I think that behavior is an evidence of consciousness, but is not consciousness itself and, further, that there is no logical or metaphysical necessity linking the two together. This is the view of some specialists, famously John Searle and David Chalmers. It is also the view, for example, of Steven Harnad, the director of the Cognitive Science Center at the University of Southampton. Harnad gives a concise argument for his opinion in "Turing Indistinguishability and the Blind Watchmaker," the first chapter in a compilation of consciousness essays titled Consciousness Evolving (John Benjamins, 2002). BTW, to the best of my knowledge, Searle, Chalmers and Harnad all happen to be secularists in terms of their worldview.

If consciousness is required for reflective reason and consciousness lacks a behavioral or functional-mechanical definition, then reflective reason also lacks such a definition. Moreover, whatever else can be said of "aboutness," it is indispensible to reflective reason. We think "about" things only when we are conscious, at least in terms of our ordinary usage of the word.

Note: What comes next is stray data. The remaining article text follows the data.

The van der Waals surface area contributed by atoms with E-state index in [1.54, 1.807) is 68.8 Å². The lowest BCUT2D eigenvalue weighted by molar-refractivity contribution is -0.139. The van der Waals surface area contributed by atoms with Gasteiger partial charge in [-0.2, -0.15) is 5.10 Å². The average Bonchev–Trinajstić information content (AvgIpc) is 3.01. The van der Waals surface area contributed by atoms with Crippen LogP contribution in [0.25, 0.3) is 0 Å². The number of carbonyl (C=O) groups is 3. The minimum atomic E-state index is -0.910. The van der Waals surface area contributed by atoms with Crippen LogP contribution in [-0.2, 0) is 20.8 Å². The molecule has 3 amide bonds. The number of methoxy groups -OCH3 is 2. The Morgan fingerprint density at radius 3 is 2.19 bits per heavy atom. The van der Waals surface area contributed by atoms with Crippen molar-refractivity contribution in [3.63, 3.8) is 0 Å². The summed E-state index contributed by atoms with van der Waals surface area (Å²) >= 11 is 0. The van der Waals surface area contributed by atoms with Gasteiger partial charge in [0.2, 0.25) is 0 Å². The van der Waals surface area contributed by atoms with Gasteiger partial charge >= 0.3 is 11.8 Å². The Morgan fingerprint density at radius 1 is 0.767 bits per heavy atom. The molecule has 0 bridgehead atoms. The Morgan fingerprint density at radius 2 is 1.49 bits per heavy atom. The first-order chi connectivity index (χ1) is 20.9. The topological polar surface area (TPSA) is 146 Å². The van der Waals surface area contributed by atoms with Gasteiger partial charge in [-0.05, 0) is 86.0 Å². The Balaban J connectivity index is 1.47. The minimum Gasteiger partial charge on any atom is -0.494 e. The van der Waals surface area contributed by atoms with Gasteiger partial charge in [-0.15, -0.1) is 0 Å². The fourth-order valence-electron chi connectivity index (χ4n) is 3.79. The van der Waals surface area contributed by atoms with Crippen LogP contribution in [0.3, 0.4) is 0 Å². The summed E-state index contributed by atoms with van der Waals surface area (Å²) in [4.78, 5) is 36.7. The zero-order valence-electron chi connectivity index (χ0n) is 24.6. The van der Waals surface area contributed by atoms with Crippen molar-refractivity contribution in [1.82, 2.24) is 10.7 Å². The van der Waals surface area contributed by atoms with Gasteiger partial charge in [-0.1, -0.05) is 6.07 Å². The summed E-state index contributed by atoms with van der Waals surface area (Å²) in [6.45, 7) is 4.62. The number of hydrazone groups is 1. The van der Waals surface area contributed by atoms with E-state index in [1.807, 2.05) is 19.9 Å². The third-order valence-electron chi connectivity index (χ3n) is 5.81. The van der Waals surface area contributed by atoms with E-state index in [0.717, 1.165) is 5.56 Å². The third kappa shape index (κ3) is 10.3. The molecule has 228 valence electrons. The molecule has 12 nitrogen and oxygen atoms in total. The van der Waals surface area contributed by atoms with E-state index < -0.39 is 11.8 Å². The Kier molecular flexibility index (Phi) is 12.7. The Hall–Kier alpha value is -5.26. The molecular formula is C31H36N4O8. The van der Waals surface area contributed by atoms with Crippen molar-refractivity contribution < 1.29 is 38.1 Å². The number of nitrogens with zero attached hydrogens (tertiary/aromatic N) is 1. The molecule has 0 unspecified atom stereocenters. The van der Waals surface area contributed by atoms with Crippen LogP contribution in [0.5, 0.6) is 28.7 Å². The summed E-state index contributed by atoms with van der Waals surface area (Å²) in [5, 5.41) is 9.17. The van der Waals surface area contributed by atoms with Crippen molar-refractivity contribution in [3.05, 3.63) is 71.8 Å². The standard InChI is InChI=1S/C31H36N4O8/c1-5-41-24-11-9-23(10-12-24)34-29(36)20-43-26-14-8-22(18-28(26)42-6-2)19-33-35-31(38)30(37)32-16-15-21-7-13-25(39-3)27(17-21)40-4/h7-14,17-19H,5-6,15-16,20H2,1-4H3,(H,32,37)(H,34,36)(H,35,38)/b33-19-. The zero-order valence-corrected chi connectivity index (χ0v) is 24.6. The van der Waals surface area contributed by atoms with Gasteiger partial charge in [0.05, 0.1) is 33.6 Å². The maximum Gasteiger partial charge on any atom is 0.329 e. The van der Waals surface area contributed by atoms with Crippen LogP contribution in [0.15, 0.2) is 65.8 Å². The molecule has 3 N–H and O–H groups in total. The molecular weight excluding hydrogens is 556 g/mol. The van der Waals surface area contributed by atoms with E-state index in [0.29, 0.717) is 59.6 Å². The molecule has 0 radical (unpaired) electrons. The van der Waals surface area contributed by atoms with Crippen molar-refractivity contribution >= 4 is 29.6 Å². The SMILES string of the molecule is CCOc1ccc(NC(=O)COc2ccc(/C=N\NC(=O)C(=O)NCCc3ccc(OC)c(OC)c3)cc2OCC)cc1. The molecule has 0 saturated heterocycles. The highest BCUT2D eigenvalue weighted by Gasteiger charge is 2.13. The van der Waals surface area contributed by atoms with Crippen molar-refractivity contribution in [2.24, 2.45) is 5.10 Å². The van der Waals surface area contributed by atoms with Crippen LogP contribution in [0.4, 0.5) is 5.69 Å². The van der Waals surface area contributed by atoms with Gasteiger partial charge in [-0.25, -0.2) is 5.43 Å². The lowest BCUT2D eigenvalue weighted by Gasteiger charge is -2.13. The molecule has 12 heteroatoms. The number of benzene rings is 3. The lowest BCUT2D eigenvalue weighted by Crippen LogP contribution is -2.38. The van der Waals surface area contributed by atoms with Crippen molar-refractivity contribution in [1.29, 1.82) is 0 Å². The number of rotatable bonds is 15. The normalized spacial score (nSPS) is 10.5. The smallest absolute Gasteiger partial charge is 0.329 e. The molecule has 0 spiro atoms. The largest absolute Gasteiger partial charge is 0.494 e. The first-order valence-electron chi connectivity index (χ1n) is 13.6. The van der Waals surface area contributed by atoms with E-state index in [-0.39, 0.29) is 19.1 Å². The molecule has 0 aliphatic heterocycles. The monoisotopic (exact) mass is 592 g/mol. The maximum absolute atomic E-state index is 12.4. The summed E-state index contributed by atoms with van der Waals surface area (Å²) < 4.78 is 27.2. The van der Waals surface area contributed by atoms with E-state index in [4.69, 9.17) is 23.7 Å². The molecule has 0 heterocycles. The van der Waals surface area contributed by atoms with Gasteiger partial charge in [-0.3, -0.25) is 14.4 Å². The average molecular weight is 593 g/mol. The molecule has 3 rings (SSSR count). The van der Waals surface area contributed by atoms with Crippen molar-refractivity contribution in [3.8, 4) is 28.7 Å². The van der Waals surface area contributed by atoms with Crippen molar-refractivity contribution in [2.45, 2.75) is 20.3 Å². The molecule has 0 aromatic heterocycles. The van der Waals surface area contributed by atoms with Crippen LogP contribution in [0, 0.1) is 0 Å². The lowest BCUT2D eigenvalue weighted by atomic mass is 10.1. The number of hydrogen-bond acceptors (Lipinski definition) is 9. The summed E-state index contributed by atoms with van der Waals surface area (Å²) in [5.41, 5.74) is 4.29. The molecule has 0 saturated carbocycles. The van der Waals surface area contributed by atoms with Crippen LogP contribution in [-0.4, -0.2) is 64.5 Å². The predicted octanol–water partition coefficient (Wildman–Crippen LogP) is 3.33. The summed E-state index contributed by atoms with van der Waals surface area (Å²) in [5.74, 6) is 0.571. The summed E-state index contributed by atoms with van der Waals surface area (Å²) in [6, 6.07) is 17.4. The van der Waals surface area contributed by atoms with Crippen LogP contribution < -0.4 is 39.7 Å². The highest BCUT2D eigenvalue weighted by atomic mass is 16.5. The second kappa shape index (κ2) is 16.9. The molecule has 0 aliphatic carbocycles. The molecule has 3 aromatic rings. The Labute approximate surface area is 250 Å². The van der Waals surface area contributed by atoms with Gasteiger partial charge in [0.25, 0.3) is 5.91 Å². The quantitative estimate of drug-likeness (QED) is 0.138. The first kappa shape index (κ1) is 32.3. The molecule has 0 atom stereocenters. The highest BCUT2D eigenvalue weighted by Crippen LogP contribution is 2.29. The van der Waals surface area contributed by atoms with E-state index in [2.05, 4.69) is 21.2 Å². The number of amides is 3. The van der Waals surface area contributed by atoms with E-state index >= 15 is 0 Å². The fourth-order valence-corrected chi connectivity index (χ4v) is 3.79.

At 6/03/2007 06:29:00 PM , Blogger Doctor Logic said...

anonymous,

When you say "We might have to give the computer a corporeal existence (or a simulated corporeal existence) before it will understand what the plays are actually about, but it could be done."

How do you know it could be done?


All of the evidence shows that we ourselves are thinking machines. I think that mind reduces to brain as well as water reduces to H2O.

Furthermore, I reject your arguments that a machine cannot possibly be conscious as we are. Therefore, I conclude that it is possible.